• Amy Levy

    Reuben Sachs is a London lawyer whose political aspirations do not include marriage to Judith Quixano, the daughter of a respectable but unexeptional family. But without Reuben, a woman like Judith might have a bleak future in mid-19th century England: a loveless marriage or lifelong dependancy are apparently her only options... A feminist, a Jew, and a lesbian, Amy Levy wrote about Anglo-Jewish cultural mores and the lives of would-be independent women in Victorian society. Levy was as repelled by contemporary literature's occasional paragon (e.g., Daniel Deronda) as by its more frequent anti-Semitic stereotypes. REUBEN SACHS was her attempt at an honest, warts-and-all account of middle...read more

  • Herman Hesse

    Siddhartha is one of the great philosophical novels. Profoundly insightful, it is also a beautifully written story that begins as Siddhartha, son of an Indian Brahman, leaves his family and begins a lifelong journey towards Enlightenment. On the way he faces the entire range of human experience and emotion: he lives with ascetics, meets Gotama the Buddha, learns the art of love from Kamala the courtesan, and is transformed by the simple philosophy of the ferryman Vasudeva whose wisdom comes not from learned teachings but from observing the River. Herman Hesse (1877-1962) was a German-Swiss novelist, poet, and painter. He was awarded the Nobel Prize in Literature in 1946. This recording...read more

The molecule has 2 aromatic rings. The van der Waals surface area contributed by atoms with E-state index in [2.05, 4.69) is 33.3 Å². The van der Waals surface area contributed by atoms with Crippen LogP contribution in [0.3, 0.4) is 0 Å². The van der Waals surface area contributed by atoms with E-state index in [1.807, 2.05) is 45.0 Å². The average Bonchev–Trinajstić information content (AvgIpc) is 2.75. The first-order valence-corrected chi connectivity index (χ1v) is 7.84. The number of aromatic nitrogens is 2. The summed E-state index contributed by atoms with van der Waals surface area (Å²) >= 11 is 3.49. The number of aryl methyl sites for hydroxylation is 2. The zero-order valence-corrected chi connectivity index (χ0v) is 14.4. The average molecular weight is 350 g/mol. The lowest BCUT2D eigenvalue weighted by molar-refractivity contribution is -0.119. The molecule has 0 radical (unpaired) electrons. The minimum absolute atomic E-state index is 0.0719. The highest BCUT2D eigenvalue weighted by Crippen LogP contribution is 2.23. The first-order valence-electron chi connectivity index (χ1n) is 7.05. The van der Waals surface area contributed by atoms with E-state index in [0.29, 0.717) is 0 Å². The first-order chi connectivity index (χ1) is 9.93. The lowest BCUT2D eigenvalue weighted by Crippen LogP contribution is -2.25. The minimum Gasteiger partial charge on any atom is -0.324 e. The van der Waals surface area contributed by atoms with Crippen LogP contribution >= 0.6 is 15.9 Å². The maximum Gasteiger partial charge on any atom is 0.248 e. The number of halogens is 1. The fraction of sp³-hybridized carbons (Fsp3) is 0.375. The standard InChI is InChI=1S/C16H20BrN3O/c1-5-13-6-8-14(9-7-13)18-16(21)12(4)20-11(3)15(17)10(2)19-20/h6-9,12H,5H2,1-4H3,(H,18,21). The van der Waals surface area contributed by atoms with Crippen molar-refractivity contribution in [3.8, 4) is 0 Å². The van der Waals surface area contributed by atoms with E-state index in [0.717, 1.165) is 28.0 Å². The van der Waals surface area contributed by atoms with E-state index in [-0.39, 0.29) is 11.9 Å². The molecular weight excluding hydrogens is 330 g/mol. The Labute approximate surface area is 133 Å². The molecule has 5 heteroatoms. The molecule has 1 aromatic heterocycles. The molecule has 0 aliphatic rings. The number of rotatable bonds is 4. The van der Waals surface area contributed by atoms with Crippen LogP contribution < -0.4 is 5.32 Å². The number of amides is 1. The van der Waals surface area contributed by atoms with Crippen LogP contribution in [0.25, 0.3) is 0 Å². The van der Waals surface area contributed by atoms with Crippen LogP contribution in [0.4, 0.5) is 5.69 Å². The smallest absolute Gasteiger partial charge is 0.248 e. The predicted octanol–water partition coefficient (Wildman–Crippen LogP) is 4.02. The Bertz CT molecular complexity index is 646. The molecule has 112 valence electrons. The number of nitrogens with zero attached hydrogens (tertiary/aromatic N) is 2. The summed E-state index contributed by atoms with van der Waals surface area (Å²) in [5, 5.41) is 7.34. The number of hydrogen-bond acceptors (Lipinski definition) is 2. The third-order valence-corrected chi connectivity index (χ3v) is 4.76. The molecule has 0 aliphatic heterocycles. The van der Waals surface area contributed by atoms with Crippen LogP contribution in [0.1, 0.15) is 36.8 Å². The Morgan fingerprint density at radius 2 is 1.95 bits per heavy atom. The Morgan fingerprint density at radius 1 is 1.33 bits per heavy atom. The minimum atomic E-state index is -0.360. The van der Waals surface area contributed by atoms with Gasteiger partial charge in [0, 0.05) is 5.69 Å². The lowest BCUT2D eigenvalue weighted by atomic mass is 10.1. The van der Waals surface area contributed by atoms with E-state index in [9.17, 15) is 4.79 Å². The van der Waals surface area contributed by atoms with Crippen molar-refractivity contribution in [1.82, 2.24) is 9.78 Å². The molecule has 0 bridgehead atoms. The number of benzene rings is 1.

• Israel Zangwill

    It's a cold and foggy night in London. A man is horribly murdered in his bedroom, the door locked and bolted on the inside. Scotland Yard is stumped. Yet the seemingly unsolvable case has, as Inspector Grodman says, "one sublimely simple solution" that is revealed in a final chapter full of revelations and a shocking denouement. Detective fiction afficionados will be happy to learn that all the evidence to solve the case is provided. One of the earliest "locked room" mystery stories, The Big Bow Mystery is also a satire of late Victorian society. (Summary by Adrian...read more

  • H. De Vere Stacpoole

    Two shipwrecked children grow up on a South Pacific island. This beautiful story of adventure and innocent love was H.D. Stacpoole's most popular work. Parents who may have seen the Hollywood film need not be anxious about the book's suitability for kids -- the author's treatment of adolescent sexuality is almost mystical and very mild. The story of The Blue Lagoon (1908) continues in The Garden of God (1923) and The Gates of Morning (1925). A ship's doctor, Henry De Vere Stacpoole (1863-1951) published over 90 works of fiction, poetry, autobiography, and translation. (Summary by Adrian...read more

  • Israel Zangwill